Marijuana Horticulture Fundamentals Review


It is obvious throughout this book that K knows his cannabis and that he really loves to grow. Just in case you haven’t figured it out, the author’s name is K. He has always identified himself by this simple one letter moniker over the years to avoid police attention. His real name is revealed only four times in the book. Since I don’t want to be a spoiler, you will have to buy the book to find out. (Or just maybe you can look in the second to last paragraph of this review for a hint). He has been a significant cannabis grower for over 35 years and is best known for an incognito appearance on the CBS program 60 Minutes in 1996. Over the years, he has authored numerous articles for the cannabis press.

So K has grow cred and lots of it. He also obviously knows how to build a medium to large grow operation and therein lies one of the problems with this book. The author tries valiantly to appeal to a very broad base, from the closet grower to the large income grower. Sure, he gets down in the dirt, (his preferred medium by the way), to give us most of the basics about the plant, grow systems, water, feeding, cloning, growth stages and problems et cetera but the emphasis always leans towards the large warehouse grower.

You might have noted that I said most of the basics, because the author oddly glosses over some important pieces of the cannabis growing puzzle for the small grower. He spends less than one page on feeding in a hydroponic system and skips any mention of autoflowering plants and the cannabis ruderalis cultivar.

It is chock full of pictures like a good cannabis book should be. In fact, a sizable portion of the book has glorious pictures, which includes some interesting time lapse sequences to illustrate growth and a number of picture groupings describing various techniques. That said however, there are also some pictures that leave something to be desired.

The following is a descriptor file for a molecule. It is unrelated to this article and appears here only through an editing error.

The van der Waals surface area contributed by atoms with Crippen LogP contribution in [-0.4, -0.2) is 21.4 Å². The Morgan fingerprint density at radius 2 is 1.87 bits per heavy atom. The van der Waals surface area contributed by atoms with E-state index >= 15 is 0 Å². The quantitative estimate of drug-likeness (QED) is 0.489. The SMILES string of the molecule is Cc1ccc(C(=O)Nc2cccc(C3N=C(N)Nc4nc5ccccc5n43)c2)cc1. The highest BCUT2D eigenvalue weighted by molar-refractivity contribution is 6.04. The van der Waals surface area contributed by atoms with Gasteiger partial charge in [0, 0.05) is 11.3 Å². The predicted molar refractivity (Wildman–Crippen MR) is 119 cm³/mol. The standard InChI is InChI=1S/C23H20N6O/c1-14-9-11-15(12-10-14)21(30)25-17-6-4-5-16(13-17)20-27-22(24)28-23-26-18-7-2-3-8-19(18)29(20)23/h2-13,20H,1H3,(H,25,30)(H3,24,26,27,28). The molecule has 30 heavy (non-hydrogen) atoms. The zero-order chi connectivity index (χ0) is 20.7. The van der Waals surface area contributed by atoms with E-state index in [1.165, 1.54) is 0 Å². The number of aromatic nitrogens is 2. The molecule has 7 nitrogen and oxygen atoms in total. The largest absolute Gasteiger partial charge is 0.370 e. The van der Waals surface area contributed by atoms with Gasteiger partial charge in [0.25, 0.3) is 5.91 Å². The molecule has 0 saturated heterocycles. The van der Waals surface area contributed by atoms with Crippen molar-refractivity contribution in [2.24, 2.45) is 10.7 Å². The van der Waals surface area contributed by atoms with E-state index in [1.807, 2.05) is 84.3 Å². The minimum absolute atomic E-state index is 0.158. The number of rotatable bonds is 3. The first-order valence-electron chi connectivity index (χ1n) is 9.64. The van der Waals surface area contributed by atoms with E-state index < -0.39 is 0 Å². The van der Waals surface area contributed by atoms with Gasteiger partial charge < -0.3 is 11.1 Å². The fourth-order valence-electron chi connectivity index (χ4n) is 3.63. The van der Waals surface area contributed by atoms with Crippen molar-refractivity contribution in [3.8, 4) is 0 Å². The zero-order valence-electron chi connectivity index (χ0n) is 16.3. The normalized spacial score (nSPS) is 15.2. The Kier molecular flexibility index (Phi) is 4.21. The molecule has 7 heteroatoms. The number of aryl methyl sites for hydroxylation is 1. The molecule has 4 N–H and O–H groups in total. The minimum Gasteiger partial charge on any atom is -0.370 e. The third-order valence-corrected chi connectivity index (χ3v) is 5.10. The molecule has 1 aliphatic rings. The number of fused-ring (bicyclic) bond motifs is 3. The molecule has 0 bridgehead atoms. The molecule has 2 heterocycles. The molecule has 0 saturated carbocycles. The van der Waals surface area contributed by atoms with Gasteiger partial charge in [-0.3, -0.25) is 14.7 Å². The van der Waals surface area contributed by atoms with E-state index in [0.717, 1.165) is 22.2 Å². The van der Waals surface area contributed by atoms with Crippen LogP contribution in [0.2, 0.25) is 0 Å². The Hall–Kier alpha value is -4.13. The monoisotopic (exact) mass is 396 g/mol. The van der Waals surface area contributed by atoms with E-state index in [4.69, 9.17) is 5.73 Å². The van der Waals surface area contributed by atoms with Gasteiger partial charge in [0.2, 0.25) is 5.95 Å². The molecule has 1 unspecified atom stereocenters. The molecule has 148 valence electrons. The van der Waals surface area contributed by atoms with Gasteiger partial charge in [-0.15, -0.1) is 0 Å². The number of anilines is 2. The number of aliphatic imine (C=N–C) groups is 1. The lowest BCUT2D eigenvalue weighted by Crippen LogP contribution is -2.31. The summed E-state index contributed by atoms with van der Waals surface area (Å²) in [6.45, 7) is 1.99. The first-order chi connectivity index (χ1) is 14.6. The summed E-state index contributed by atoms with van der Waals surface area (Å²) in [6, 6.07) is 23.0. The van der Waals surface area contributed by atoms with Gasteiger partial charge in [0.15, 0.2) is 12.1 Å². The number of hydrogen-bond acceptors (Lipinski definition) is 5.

I did learn and relearn some important and useful bits of information. His cloning chapter is very good and I am sharpening my blades to try it in my own grow. His chapter on hash making is a great in-depth bonus although he neglects to mention that dry ice screening is proving superior to ice water sieving for many small producers.

You would be forgiven if you felt you ended up with an advertisement. The author references his company, “At Trichome Technologies” about 420 times. Deep in the appendices he plays his trump card, revealing a new invention by Kenneth Morrow of Trichome Technologies. “It is the single most important cannabis development since the THC molecule was isolated.” WHOOSH. My hyperbole meter just went up in smoke, however anything is possible.

I really wanted to learn more about growing, so I was excited to get my hands on this book. It has great book store shelf appeal with a good heft and lots of pictures. Inside, there was substance, with a lot of very solid knowledge imparted. If I were about to set up a 100 plant perpetual grow as a business venture, this book would be perfect. However, as a small grower, I would rate this book at a THC content of 16%. We all know that in today’s world of recreational cannabis with super strains topping 30%, that 16% is pretty good.

Author: K of Trichome Technologies
420 Magazine Book Review by: Ian Bastage
Publisher: Green Candy Press, San Francisco CA
For more information: Marijuana Horticulture Fundamentals: A Comprehensive Guide to Cannabis Cultivation and Hashish Production